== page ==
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[Gadget Review] Breaking bad habits with Philips Sonicare

Aug. 11, 2020 - 17:29 By Song Su-hyun

(By Song Su-hyun /The Korea Herald)

Hope it isn’t too late to express my thanks to Roy Jakobs, head of personal health business of Royal Philips.

I was more than lucky to meet the Philips executive at the Consumer Electronics Show 2020 in Las Vegas held in January, obviously when the world was yet naïve to the COVID-19 pandemic.

During an interview with Jakobs, I was impressed by his shiny smile during our conversation about the importance of oral hygiene and related Philips products. Naturally, I decided to try one myself.

With support from the Korean office of the Dutch multinational conglomerate I could test Philips Sonicare DiamondClean’s deep clean edition over the last six months.

Sonicare is the signature electric toothbrush brand of Philips, featuring its sonic technology that enables the brush head to vibrate hundreds of times per second.

The DiamondClean model includes a Sonicare toothbrush handle, an AdaptiveClean brush head, a DiamondClean brush head, a tongue care brush head, a charging glass, charging travel case, two hygienic brush head caps and a USB cable.

While the Adaptive brush is literally designed to contour to teeth and gums for plaque removal and deep cleaning, the DiamondClean brush with a rhombus shape removes surface stains.

It offers five brushing modes that include clean, white, sensitive, gum care and deep clean.

Personally, the standard clean mode sometimes felt too strong, and I leaned toward the sensitive mode.

So what is special about the deep clean edition?

It is a premium Sonicare model that vibrates 31,000 times per minute, the company explains.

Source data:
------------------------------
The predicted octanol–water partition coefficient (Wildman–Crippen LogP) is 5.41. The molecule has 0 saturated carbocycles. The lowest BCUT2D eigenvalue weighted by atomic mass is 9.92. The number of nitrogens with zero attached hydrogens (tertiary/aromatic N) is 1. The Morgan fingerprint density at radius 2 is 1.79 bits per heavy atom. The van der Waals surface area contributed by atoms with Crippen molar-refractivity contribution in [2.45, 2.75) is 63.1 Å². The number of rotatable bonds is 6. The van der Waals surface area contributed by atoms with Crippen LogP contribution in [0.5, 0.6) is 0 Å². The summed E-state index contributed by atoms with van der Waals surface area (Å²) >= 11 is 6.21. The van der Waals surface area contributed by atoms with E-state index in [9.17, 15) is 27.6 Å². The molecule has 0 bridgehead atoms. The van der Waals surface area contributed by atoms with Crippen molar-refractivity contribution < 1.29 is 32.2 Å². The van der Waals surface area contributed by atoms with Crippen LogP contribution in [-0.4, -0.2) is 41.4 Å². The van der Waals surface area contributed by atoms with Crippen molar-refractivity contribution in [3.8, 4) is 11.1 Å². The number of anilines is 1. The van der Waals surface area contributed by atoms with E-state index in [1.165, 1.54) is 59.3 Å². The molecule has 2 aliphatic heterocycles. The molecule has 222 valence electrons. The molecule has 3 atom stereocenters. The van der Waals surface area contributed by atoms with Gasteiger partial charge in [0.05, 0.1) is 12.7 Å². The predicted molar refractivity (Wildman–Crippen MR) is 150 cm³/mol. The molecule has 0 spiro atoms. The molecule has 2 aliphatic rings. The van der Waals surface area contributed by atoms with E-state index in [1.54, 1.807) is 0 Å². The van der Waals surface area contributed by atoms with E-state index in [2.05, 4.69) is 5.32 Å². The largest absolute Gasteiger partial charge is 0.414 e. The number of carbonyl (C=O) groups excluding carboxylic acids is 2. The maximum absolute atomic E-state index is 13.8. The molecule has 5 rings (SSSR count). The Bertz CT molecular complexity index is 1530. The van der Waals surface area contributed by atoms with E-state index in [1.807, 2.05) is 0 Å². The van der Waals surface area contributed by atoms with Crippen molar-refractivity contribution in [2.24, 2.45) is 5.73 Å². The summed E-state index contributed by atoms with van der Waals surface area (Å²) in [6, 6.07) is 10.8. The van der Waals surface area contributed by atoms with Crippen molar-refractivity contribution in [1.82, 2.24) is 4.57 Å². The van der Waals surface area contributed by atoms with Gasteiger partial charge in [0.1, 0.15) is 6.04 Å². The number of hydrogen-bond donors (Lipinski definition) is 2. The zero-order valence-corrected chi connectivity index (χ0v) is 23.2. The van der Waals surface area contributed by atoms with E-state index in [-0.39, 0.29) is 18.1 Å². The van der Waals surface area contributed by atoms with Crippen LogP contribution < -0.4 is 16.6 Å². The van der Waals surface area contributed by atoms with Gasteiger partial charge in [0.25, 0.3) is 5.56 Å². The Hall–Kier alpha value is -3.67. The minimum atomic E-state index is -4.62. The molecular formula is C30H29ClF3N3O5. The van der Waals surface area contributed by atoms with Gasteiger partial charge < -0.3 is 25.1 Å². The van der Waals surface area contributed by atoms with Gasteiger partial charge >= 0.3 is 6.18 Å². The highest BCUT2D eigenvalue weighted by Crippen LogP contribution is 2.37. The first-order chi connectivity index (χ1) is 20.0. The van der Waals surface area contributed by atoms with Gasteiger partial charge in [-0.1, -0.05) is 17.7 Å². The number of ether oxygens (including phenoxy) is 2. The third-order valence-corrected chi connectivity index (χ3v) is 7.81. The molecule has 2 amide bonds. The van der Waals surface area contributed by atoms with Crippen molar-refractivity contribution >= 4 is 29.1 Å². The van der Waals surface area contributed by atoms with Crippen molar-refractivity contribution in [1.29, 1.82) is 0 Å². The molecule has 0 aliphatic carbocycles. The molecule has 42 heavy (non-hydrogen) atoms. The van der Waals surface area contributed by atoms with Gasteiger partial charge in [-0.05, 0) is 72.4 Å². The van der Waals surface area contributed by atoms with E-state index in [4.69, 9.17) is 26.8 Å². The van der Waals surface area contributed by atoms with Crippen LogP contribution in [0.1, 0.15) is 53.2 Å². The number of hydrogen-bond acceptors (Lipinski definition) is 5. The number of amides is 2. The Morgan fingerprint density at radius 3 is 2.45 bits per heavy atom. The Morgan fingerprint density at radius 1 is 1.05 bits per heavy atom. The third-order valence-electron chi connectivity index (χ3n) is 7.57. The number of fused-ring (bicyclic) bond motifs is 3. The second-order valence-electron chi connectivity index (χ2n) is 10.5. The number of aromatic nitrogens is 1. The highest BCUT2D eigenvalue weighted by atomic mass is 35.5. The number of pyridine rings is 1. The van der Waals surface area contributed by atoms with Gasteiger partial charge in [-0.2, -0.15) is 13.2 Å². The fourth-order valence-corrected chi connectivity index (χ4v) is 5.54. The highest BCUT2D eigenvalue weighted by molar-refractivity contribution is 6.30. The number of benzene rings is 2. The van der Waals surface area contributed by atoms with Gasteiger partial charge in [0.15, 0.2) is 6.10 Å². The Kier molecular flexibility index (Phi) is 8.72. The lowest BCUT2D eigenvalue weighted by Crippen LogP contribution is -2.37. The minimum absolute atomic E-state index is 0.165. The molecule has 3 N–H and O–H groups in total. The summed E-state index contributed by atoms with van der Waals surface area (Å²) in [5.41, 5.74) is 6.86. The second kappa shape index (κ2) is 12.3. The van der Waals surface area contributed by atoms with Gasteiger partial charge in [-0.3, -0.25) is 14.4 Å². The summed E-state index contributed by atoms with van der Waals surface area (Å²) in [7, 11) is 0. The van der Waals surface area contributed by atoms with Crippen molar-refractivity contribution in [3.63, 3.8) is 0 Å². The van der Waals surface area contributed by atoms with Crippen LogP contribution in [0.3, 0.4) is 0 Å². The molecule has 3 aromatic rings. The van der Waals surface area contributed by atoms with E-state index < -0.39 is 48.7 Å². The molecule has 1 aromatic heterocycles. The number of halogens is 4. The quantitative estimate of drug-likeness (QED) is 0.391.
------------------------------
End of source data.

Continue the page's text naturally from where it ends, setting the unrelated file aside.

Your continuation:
The high frequency sonic vibration minimizes irritation on teeth and gum, while maximizing its effectiveness on plaque. It is said to remove up to 10 times more plaque than traditional brushes.

While sweeping away plaque, the sonic movements whisk fluid to create microbabbules that reach deeper between teeth.

With the Sonicare toothbrush, my brushing time has gotten a lot longer and well, fancier.

Start with the Adaptive brush to clean the enamels of molars, premolars and canines both in the upper and lower parts. Then change the head with the DiamondClean brush. This one is smaller and softer, and is really suitable for cleaning the surface of front teeth. The last step is to use the tongue care brush that delivers the highest level of satisfaction. It felt more sophisticated and stronger compared to ordinary manual tongue brushes.

I, however, can’t guarantee the Philips DiamondClean toothbrush whitens your teeth in just one week as the company claims.

But I can assure you that it helps break the bad brushing habits.

So, do electric toothbrushes scientifically help improve teeth health?

In curiosity, I sought advice from professional dentists.

Historically, electric toothbrushes were invented in the 1920s to assist people with disabilities with properly brushing their teeth.

“Electric toothbrushes do help those with physical difficulties take better care their teeth,” said Dr. Jo Jae-wook of Good Mind Dental Clinic in Seoul. “The electric tooth-brushing can be likened to automatic car wash, which can never beat the quality of hand wash.”

“However, the devices are helpful for kids, even adults, who have poor brushing skills,” he added. 

By Song Su-hyun (